Protein and strength training have a long history. Those who hit the gym regularly have been pounding protein shakes for decades in order to build strength and muscle mass as quickly as possible.
But when it comes to weight lifting and protein intake, how much does it help? How much protein should I take? How much is too much?
Several studies have been published that investigate the role of protein intake on strength training. Some with conflicting results.
Therefore, some of the best approaches to take are looking at critical reviews and meta-analyses.
These studies attempt to summarize the state of the science and for meta-analyses, group several studies’ datasets together in order to increase the sample size and render more statistically relevant results.
One critical review published in the Journal of Nutrition reviewed the role that protein and/or amino acid intake plays in muscle growth during strength training. Here are some highlights.
Excess weight, particularly those with a large waist circumference, are at a higher risk of several health complications and chronic diseases. Thus, losing weight can be a positive goal for those who can stand to lose excess pounds.
But it is better to lose excess fat mass - not muscle mass.
Supplementing your diet with protein during weight loss, however, can help maintain lean muscle mass.
In addition to young and middle-aged individuals looking to shed pounds, this is particularly important for senior citizens who may or may not be intentionally trying to lose weight. Preserving lean muscle can help maintain mobility and prevent falls.
To build muscle, your body needs to replace and grow new cells. And growing new cells requires the production (synthesis) of new proteins. Taking a relatively simplified view, this process has two essential requirements:
The body is constantly experiencing “protein turnover.” This simply means that new proteins are being produced while old proteins are being broken down.
The act of exercising, and in particular weight training, stimulates protein synthesis regardless of your protein intake.
So why eat protein?
In the period just after resistance training (0 – 1 hour), muscle tissue becomes more sensitive to nutrition.
Dietary protein adds ingredients the body needs for protein synthesis and extends the duration the body spends building new protein.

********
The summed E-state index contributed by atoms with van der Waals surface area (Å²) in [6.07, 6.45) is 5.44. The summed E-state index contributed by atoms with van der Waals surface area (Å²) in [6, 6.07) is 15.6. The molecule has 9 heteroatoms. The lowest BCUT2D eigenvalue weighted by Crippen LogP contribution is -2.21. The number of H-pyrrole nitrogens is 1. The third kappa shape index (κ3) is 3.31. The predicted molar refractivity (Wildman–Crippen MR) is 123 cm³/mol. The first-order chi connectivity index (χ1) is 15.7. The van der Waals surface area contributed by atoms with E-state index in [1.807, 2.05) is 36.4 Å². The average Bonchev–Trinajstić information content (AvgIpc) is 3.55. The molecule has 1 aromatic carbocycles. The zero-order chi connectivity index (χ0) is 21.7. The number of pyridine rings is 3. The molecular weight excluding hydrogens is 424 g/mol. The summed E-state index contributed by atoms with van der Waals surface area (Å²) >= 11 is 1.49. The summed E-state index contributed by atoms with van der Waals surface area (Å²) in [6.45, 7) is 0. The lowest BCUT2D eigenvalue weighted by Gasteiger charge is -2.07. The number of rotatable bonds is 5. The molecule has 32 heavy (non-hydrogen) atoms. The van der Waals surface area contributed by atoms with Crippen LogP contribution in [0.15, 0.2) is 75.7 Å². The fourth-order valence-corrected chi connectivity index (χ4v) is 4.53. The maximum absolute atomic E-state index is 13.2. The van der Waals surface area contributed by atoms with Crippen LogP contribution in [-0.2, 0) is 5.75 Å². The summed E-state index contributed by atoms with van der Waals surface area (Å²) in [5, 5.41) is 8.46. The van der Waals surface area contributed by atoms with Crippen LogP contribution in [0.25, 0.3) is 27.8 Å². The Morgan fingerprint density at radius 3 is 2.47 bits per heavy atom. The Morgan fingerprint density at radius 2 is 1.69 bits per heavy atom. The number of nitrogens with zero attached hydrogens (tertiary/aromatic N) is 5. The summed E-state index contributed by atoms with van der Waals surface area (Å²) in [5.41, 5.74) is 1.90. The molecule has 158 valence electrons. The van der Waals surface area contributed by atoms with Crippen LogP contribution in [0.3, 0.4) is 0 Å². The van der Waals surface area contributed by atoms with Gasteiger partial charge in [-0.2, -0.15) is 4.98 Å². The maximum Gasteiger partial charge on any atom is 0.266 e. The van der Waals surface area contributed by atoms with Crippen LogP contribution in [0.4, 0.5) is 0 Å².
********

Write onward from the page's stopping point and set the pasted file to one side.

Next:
When it comes to weight lifting, protein intake increases muscle mass. But only up to a point.
Another recent meta-analysis showed that increased muscle mass gains trend with increasing protein intake up to around 1.6 grams per kilogram of body weight. Protein intake above this plateau did not produce additional gains in muscle mass.
But in addition to quantity, protein quality matters too.
Protein quality refers to the composition of amino acids present in the protein source, as well as its bioavailability.
In other words, can you actually digest and absorb all of the essential amino acids required for muscle growth and a balanced diet?
Your cells undergo stress during exercise that trigger several metabolic pathways. Some create energy. Others synthesize muscle protein.
Leucine is one particularly important amino acid that happens to take part in pathway important for muscle protein synthesis.
Leucine is one particular amino acid that acts as a strong trigger for protein synthesis.
mTORC1 (mechanistic target of rapamycin complex (1) is a protein complex with a role in controlling protein synthesis. Leucine plays a role in activating mTORC1 signaling. Thus, leucine helps directly trigger a key mechanism in the MPS pathway. Adding leucine to post-exercise protein increases MPS in a dose-dependent manner. That means, increasing leucine content increases mTORC1 signaling and thus increases MPS activation.
But there appears to be a threshold for leucine too.
Meeting this threshold quantity, or trigger, for leucine (~1.8 g/day) appears to elicit the maximum muscle protein synthesis achievable. Adding more doesn’t appear to add any extra benefit.
This means, even if protein intake is high but leucine is low, your body won’t be maximizing muscle protein synthesis. Only when the leucine threshold is reached will your body fully stimulate mTORC1 signaling and maximize this process.
Interestingly, current reviews and meta-analyses show a minimal to non-existent improvement to strength for those who supplement with protein after strength training over the long-term.
Presumably, our bodies adapt. Over time, the rate of muscle protein synthesis declines and your muscle tissue’s sensitivity to amino acid absorption declines as well.
For those all-too-familiar with plateaus and stalled progress, understanding your body’s response to repeated exercises may help direct your future workout plans. But as we are learning in many aspects of nutrition and fitness, the results vary wildly per person.
Our response to dietary protein is highly individualized. Some of us respond well, others really well, but many seem to experience little or no response at all.
It turns out, there is significant variability between an individual’s response to protein post-exercise. Individual characteristics, such as genetics, gut flora, epigenetics, and environmental factors, may be producing responders and non-responders to dietary protein. In fact, their results suggested ~25% of the population may not respond at all to protein after acute exercise!
For those looking to maximize muscle growth, its important to measure your progress. As the old saying goes, “you can’t improve what you don’t measure.”
So track your growth, track your strength, track your protein intake, and analyze your findings to optimize your plan to meet your goals.
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